Chris is a longtime contributor to the Linux Kernel and maintainer of the Btrfs filesystem. He is currently a software engineer on Facebook’s kernel team and the chair of the Linux Foundation Technical Advisory Board. Prior to joining Facebook, Chris has worked as a kernel developer at SUSE, Oracle, and Fusion-io. He lives with his family in Rochester, NY.Facebook
Dan Williams is presently a kernel developer in Intel’s Open Source Technology center. His primary role is enabling next generation storage technologies, like persistent memory. In his more than a decade long history of contributing to the Linux kernel he has also had the opportunity to work embedded system-on-a-chip enabling, memory management, and other core functionality.
Greg is among a distinguished group of software developers who maintain Linux at the kernel level. In his role as Linux Foundation Fellow, he continues his work as the maintainer for the Linux stable kernel branch and a variety of subsystems while working in a fully neutral environment. He also works closely with The Linux Foundation members, workgroups, Labs projects (http://www.linuxfoundation.org/labs), and staff on key initiatives to advance Linux.
Greg created and maintains the Linux Driver Project. He is also currently the maintainer for the Linux stable kernel branch and a variety of different subsystems that include USB, staging, driver core, tty, and sysfs, among others. Most recently, he was a Fellow at SUSE. Greg is an adviser to Oregon State University’s Open Source Lab, a member of The Linux Foundation’s Technical Advisory Board, has delivered a variety of keynote addresses at developer and industry events, and has authored two books covering Linux device drivers and Linux kernel development.Fellow
H. Peter Anvin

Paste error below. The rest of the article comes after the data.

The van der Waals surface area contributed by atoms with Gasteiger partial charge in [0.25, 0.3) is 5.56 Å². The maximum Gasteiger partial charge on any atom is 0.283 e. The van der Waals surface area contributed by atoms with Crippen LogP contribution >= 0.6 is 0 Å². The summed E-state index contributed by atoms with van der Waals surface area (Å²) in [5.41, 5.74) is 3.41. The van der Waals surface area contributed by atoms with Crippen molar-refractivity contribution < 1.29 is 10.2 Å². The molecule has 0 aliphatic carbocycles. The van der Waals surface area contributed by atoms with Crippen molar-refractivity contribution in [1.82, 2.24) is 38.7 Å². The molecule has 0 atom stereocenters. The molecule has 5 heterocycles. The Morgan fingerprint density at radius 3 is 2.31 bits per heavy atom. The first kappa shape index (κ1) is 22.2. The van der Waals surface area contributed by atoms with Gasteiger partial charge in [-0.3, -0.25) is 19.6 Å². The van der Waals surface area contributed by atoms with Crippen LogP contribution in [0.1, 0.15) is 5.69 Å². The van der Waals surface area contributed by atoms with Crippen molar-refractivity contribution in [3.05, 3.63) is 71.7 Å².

Peter is a Swedish computer programmer who has distinguished himself by his contributions to open source software projects. He is the originator of SYSLINUX, Linux Assigned Names and Numbers Authority (LANANA), and various Linux kernel features such as:
- UNIX98 ptys
- CPUID driver
- The Linux kernel automounter
- RAID 6 support
- x32 ABI
- klibc – a minimalistic subset of the standard C library
Jonathan got his first look at the BSD Unix source back in 1981, when an instructor at the University of Colorado let him “fix” the paging algorithm. He has been digging around inside every system he could get his hands on ever since, working on drivers for VAX, Sun, Ardent, and x86 systems on the way. He got his first Linux system in 1993, and has never looked back. Jonathan is currently the co-founder and executive editor of Linux Weekly News.LWN.net
He’s been co-maintainer of the arm-soc effort for 5 years and counting, during which we’ve driven the transition from total chaos to something that’s humming along very smoothly.
He’s had the opportunity to work closely with a number of ARM vendors to get them engaged in upstream development, in particular through work as technical lead of the Chrome OS kernel. Olof’s closely familiar with the challenges and benefits that vendors see when they go through
this process, and how to make the best out of them. His proudest achievements are also in this area, where we’ve seen vendors such as Nvidia, Rockchip and Mediatek really step up and participate a lot more.